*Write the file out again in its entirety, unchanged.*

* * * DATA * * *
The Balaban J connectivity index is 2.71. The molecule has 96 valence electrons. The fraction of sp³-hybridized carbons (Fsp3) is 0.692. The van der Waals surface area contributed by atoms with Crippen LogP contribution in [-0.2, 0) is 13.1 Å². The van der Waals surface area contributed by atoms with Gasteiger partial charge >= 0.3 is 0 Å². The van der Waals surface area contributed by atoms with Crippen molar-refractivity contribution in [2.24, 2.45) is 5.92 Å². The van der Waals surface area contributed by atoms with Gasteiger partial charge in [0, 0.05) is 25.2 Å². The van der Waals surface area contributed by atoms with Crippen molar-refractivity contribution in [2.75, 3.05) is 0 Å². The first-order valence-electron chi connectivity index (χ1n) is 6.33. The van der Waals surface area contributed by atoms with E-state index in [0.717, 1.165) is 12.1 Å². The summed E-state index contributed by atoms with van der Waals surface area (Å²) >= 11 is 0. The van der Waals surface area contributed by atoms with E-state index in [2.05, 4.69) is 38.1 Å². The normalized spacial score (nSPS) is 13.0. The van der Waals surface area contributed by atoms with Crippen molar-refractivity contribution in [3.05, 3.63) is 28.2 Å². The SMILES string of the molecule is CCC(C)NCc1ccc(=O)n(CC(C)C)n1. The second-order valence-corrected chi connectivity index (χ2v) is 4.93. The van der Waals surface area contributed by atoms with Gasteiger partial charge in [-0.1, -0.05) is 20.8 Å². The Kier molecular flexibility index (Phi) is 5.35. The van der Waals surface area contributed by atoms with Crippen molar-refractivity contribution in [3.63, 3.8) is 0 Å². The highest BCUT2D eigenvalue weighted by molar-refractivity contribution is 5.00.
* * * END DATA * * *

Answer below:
The Balaban J connectivity index is 2.71. The molecule has 96 valence electrons. The fraction of sp³-hybridized carbons (Fsp3) is 0.692. The van der Waals surface area contributed by atoms with Crippen LogP contribution in [-0.2, 0) is 13.1 Å². The van der Waals surface area contributed by atoms with Gasteiger partial charge >= 0.3 is 0 Å². The van der Waals surface area contributed by atoms with Crippen molar-refractivity contribution in [2.24, 2.45) is 5.92 Å². The van der Waals surface area contributed by atoms with Gasteiger partial charge in [0, 0.05) is 25.2 Å². The van der Waals surface area contributed by atoms with Crippen molar-refractivity contribution in [2.75, 3.05) is 0 Å². The first-order valence-electron chi connectivity index (χ1n) is 6.33. The van der Waals surface area contributed by atoms with E-state index in [0.717, 1.165) is 12.1 Å². The summed E-state index contributed by atoms with van der Waals surface area (Å²) >= 11 is 0. The van der Waals surface area contributed by atoms with E-state index in [2.05, 4.69) is 38.1 Å². The normalized spacial score (nSPS) is 13.0. The van der Waals surface area contributed by atoms with Crippen molar-refractivity contribution in [3.05, 3.63) is 28.2 Å². The SMILES string of the molecule is CCC(C)NCc1ccc(=O)n(CC(C)C)n1. The second-order valence-corrected chi connectivity index (χ2v) is 4.93. The van der Waals surface area contributed by atoms with Gasteiger partial charge in [-0.1, -0.05) is 20.8 Å². The Kier molecular flexibility index (Phi) is 5.35. The van der Waals surface area contributed by atoms with Crippen molar-refractivity contribution in [3.63, 3.8) is 0 Å². The highest BCUT2D eigenvalue weighted by molar-refractivity contribution is 5.00.